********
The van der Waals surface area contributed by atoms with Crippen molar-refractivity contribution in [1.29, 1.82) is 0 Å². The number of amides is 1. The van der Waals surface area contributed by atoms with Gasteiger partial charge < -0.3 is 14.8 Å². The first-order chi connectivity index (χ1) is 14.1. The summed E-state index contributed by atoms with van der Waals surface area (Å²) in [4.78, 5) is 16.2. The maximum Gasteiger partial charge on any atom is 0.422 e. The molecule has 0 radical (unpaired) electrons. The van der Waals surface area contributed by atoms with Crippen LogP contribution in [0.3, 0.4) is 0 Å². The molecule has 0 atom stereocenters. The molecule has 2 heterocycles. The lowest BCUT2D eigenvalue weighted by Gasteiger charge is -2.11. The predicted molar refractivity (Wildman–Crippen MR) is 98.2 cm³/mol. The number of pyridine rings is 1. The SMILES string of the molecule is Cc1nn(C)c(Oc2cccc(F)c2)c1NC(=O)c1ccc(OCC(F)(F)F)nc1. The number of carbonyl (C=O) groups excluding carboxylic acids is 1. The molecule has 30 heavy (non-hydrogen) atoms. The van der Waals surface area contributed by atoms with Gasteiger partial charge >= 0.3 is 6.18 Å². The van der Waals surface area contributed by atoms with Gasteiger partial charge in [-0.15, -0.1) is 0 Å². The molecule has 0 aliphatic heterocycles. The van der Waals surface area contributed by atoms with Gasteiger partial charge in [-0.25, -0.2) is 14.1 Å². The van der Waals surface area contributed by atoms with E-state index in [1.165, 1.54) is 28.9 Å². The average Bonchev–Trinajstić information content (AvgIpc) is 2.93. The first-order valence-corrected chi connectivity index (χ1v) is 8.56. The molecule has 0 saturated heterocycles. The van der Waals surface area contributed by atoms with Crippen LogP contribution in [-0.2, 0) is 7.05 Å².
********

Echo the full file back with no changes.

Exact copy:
The van der Waals surface area contributed by atoms with Crippen molar-refractivity contribution in [1.29, 1.82) is 0 Å². The number of amides is 1. The van der Waals surface area contributed by atoms with Gasteiger partial charge < -0.3 is 14.8 Å². The first-order chi connectivity index (χ1) is 14.1. The summed E-state index contributed by atoms with van der Waals surface area (Å²) in [4.78, 5) is 16.2. The maximum Gasteiger partial charge on any atom is 0.422 e. The molecule has 0 radical (unpaired) electrons. The van der Waals surface area contributed by atoms with Crippen LogP contribution in [0.3, 0.4) is 0 Å². The molecule has 0 atom stereocenters. The molecule has 2 heterocycles. The lowest BCUT2D eigenvalue weighted by Gasteiger charge is -2.11. The predicted molar refractivity (Wildman–Crippen MR) is 98.2 cm³/mol. The number of pyridine rings is 1. The SMILES string of the molecule is Cc1nn(C)c(Oc2cccc(F)c2)c1NC(=O)c1ccc(OCC(F)(F)F)nc1. The number of carbonyl (C=O) groups excluding carboxylic acids is 1. The molecule has 30 heavy (non-hydrogen) atoms. The van der Waals surface area contributed by atoms with Gasteiger partial charge >= 0.3 is 6.18 Å². The van der Waals surface area contributed by atoms with Gasteiger partial charge in [-0.15, -0.1) is 0 Å². The molecule has 0 aliphatic heterocycles. The van der Waals surface area contributed by atoms with Gasteiger partial charge in [-0.25, -0.2) is 14.1 Å². The van der Waals surface area contributed by atoms with E-state index in [1.165, 1.54) is 28.9 Å². The average Bonchev–Trinajstić information content (AvgIpc) is 2.93. The first-order valence-corrected chi connectivity index (χ1v) is 8.56. The molecule has 0 saturated heterocycles. The van der Waals surface area contributed by atoms with Crippen LogP contribution in [-0.2, 0) is 7.05 Å².